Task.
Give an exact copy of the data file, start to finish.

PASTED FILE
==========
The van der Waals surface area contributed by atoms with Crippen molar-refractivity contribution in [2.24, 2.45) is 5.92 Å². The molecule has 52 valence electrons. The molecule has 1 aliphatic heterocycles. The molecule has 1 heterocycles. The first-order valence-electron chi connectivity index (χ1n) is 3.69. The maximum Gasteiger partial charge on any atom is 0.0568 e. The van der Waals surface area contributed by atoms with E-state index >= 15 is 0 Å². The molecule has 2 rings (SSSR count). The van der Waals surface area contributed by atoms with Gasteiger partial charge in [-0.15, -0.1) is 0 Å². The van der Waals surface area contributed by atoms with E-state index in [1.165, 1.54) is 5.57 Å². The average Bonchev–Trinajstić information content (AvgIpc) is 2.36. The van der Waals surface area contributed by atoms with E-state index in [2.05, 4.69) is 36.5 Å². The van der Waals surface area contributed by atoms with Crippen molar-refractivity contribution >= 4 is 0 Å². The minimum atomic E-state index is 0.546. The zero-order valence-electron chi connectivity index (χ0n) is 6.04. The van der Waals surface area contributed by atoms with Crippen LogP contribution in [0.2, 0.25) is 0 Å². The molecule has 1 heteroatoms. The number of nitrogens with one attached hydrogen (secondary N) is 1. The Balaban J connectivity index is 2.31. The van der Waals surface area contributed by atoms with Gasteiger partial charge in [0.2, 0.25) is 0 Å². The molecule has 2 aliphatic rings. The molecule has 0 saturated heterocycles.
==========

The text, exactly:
The van der Waals surface area contributed by atoms with Crippen molar-refractivity contribution in [2.24, 2.45) is 5.92 Å². The molecule has 52 valence electrons. The molecule has 1 aliphatic heterocycles. The molecule has 1 heterocycles. The first-order valence-electron chi connectivity index (χ1n) is 3.69. The maximum Gasteiger partial charge on any atom is 0.0568 e. The van der Waals surface area contributed by atoms with E-state index >= 15 is 0 Å². The molecule has 2 rings (SSSR count). The van der Waals surface area contributed by atoms with Gasteiger partial charge in [-0.15, -0.1) is 0 Å². The van der Waals surface area contributed by atoms with E-state index in [1.165, 1.54) is 5.57 Å². The average Bonchev–Trinajstić information content (AvgIpc) is 2.36. The van der Waals surface area contributed by atoms with E-state index in [2.05, 4.69) is 36.5 Å². The van der Waals surface area contributed by atoms with Crippen molar-refractivity contribution >= 4 is 0 Å². The minimum atomic E-state index is 0.546. The zero-order valence-electron chi connectivity index (χ0n) is 6.04. The van der Waals surface area contributed by atoms with Crippen LogP contribution in [0.2, 0.25) is 0 Å². The molecule has 1 heteroatoms. The number of nitrogens with one attached hydrogen (secondary N) is 1. The Balaban J connectivity index is 2.31. The van der Waals surface area contributed by atoms with Gasteiger partial charge in [0.2, 0.25) is 0 Å². The molecule has 2 aliphatic rings. The molecule has 0 saturated heterocycles.